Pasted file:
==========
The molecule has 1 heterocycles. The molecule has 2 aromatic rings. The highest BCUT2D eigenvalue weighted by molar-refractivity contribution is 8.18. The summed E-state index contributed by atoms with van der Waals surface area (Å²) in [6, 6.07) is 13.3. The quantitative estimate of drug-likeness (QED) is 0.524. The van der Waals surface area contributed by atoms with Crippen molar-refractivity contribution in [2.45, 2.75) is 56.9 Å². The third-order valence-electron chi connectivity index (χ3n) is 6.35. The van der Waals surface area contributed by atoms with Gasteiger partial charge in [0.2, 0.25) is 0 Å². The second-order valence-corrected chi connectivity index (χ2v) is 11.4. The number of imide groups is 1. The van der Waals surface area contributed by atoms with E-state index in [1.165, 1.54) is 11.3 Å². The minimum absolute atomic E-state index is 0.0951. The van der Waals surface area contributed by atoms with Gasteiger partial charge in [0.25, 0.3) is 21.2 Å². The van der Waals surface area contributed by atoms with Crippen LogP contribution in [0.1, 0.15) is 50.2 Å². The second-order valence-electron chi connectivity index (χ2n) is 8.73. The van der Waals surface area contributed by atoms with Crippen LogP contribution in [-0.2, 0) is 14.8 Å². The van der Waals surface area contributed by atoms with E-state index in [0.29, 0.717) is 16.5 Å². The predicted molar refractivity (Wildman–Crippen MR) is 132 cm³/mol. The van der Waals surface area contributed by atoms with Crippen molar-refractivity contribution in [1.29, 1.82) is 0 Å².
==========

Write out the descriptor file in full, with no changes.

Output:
The molecule has 1 heterocycles. The molecule has 2 aromatic rings. The highest BCUT2D eigenvalue weighted by molar-refractivity contribution is 8.18. The summed E-state index contributed by atoms with van der Waals surface area (Å²) in [6, 6.07) is 13.3. The quantitative estimate of drug-likeness (QED) is 0.524. The van der Waals surface area contributed by atoms with Crippen molar-refractivity contribution in [2.45, 2.75) is 56.9 Å². The third-order valence-electron chi connectivity index (χ3n) is 6.35. The van der Waals surface area contributed by atoms with Gasteiger partial charge in [0.2, 0.25) is 0 Å². The second-order valence-corrected chi connectivity index (χ2v) is 11.4. The number of imide groups is 1. The van der Waals surface area contributed by atoms with E-state index in [1.165, 1.54) is 11.3 Å². The minimum absolute atomic E-state index is 0.0951. The van der Waals surface area contributed by atoms with Gasteiger partial charge in [0.25, 0.3) is 21.2 Å². The van der Waals surface area contributed by atoms with Crippen LogP contribution in [0.1, 0.15) is 50.2 Å². The second-order valence-electron chi connectivity index (χ2n) is 8.73. The van der Waals surface area contributed by atoms with Crippen LogP contribution in [-0.2, 0) is 14.8 Å². The van der Waals surface area contributed by atoms with E-state index in [0.29, 0.717) is 16.5 Å². The predicted molar refractivity (Wildman–Crippen MR) is 132 cm³/mol. The van der Waals surface area contributed by atoms with Crippen molar-refractivity contribution in [1.29, 1.82) is 0 Å².